Monday, June 21, 2010

Preparing For Our Primary Care Provider Needs

There is very encouraging news from the Director of HHS, Kathleen Sebelius, about investments being made to make sure that we increase the number of primary care providers in years to come. I feel like someone is paying attention and acting before a potential crisis actually develops. We currently have a shortage of primary care providers and the future, particularly with the enactment of healthcare reform, certainly will be much worse. Experts point to several factors that are driving the shortage of primary care physicians. These include poorer reimbursement compared to other specialties, longer working hours, and a shortage of residency spots for training our future physicians.

The new investments to address at least some of these issues were made possible by the Affordable Care Act. These are building on the American Recovery and Reinvestment Act of 2009. Together they will help train and develop more than 16,000 new primary care providers over the next five years. $250 million will be allocated to this effort and will include the following steps:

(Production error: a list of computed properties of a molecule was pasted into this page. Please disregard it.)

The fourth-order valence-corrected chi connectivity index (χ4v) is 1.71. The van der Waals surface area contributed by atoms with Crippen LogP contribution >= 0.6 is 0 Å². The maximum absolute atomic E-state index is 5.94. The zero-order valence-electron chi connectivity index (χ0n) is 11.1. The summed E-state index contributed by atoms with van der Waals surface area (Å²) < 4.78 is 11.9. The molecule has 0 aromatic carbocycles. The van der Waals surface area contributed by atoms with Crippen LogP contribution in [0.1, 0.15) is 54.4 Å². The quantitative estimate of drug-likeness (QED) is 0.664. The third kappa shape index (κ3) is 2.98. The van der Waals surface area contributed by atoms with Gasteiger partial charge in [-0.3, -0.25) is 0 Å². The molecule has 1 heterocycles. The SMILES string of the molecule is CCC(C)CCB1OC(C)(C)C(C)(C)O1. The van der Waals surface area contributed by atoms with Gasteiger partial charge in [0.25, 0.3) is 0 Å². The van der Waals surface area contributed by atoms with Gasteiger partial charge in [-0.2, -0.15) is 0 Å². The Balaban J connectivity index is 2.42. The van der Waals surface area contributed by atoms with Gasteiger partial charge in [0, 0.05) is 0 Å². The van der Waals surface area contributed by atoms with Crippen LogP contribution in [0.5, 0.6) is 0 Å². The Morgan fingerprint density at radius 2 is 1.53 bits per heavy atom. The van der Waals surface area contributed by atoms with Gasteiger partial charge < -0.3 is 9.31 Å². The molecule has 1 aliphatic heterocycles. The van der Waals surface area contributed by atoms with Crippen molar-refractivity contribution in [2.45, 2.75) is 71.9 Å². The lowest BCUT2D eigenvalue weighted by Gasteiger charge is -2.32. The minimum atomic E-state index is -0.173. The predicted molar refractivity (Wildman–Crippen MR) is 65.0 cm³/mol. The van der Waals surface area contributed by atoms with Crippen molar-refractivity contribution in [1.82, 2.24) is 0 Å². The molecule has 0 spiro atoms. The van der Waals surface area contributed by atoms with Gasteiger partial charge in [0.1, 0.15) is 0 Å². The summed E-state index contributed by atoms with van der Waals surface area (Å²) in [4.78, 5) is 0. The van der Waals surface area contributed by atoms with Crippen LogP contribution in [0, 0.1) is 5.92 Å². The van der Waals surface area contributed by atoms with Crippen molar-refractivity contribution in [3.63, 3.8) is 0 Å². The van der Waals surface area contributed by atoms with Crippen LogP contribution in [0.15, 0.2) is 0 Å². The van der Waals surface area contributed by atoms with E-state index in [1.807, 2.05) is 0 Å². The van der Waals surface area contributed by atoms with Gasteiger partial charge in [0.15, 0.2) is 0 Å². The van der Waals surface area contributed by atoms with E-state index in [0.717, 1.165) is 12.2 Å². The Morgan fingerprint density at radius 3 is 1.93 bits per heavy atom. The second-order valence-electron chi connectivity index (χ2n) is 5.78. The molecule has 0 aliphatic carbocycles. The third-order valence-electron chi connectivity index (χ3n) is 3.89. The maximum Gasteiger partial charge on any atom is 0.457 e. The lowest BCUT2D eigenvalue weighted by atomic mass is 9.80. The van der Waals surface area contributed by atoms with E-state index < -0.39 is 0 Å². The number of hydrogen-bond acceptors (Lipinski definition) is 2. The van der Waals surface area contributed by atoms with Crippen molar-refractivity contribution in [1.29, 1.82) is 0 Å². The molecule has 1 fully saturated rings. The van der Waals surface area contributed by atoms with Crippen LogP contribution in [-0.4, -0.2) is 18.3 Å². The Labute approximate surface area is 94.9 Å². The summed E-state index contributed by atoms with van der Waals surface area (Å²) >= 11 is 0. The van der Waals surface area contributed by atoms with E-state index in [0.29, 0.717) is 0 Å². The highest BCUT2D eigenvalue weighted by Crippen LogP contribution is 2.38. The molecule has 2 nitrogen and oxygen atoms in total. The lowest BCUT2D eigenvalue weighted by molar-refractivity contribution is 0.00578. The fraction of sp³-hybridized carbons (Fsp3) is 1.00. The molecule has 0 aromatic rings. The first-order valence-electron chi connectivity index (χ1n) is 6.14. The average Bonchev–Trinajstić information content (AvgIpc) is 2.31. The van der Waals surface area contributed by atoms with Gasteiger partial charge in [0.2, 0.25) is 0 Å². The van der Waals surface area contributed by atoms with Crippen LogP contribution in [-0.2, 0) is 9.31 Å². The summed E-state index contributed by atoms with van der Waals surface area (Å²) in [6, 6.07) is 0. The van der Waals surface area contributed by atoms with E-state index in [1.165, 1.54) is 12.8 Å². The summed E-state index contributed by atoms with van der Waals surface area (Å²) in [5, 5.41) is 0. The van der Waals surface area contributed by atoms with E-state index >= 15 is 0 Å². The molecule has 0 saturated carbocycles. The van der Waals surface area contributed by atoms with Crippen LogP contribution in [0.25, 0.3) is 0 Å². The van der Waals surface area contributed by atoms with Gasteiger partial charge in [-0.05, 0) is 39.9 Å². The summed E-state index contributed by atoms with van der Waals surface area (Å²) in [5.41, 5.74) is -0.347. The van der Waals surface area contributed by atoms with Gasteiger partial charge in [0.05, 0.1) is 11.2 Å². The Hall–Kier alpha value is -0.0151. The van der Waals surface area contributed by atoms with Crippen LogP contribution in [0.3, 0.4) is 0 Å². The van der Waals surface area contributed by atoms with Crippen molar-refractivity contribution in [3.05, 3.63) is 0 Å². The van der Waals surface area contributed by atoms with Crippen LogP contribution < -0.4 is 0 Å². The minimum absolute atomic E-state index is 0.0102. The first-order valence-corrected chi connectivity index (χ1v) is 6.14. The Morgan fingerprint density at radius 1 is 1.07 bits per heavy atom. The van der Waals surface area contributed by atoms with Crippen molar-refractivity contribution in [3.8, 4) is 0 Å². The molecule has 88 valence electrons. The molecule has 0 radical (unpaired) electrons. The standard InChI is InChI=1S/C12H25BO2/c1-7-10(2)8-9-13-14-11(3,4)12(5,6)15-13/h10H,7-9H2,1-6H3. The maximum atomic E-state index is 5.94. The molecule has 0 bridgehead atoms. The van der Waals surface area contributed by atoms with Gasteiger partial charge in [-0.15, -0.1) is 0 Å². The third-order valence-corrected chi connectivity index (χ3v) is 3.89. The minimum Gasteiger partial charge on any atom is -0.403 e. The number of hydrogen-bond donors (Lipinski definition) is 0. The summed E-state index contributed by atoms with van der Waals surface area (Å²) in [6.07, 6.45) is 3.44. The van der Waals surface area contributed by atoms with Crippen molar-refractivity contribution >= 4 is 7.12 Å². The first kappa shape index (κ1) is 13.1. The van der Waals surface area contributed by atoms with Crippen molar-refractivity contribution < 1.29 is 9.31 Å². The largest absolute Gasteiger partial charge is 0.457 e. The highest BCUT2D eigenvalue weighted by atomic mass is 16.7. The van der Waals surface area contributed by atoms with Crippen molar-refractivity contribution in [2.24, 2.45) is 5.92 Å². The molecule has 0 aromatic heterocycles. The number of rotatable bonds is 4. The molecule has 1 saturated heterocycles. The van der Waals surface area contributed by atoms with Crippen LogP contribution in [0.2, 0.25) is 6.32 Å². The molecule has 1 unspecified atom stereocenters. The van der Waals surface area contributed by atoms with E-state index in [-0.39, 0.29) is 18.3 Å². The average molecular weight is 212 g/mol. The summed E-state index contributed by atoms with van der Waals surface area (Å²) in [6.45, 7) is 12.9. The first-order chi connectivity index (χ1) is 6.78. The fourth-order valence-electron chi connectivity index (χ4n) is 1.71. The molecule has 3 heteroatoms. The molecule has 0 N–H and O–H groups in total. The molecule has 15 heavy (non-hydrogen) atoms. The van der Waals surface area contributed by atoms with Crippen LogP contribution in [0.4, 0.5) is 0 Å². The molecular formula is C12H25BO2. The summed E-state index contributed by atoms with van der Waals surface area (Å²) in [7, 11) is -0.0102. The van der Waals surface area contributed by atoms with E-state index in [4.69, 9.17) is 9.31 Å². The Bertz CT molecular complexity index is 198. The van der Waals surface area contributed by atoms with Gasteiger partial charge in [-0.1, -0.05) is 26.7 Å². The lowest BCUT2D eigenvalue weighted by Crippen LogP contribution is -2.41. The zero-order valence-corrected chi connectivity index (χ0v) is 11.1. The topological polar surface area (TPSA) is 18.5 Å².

1) $168 million to create additional primary care residency slots to train more than 500 new primary care physicians by 2015.

2) $32 million to train more than 600 physician assistants who will work under the direction of primary care physicians in the new medical homes thus extending the number of patients that can be seen by these physicians.

3) $30 million to encourage over 600 nursing students to pursue school full time.

4) $15 million for the operation of 10 nurse practitioner led clinics located in medically underserved areas that will also assist in the training of future nurse practitioners.

5) $5 million for states to develop innovative ways to encourage additional primary care providers in their state.

These steps don't exactly address the issue of paying primary care physicians more in relation to other specialties but they do start to address lifestyle issues and directly address an increase in training slots for future providers. I applaud the HHS Secretary on this announcement and hope to see additional efforts in this area.

More on this later.

Mark Brodeur

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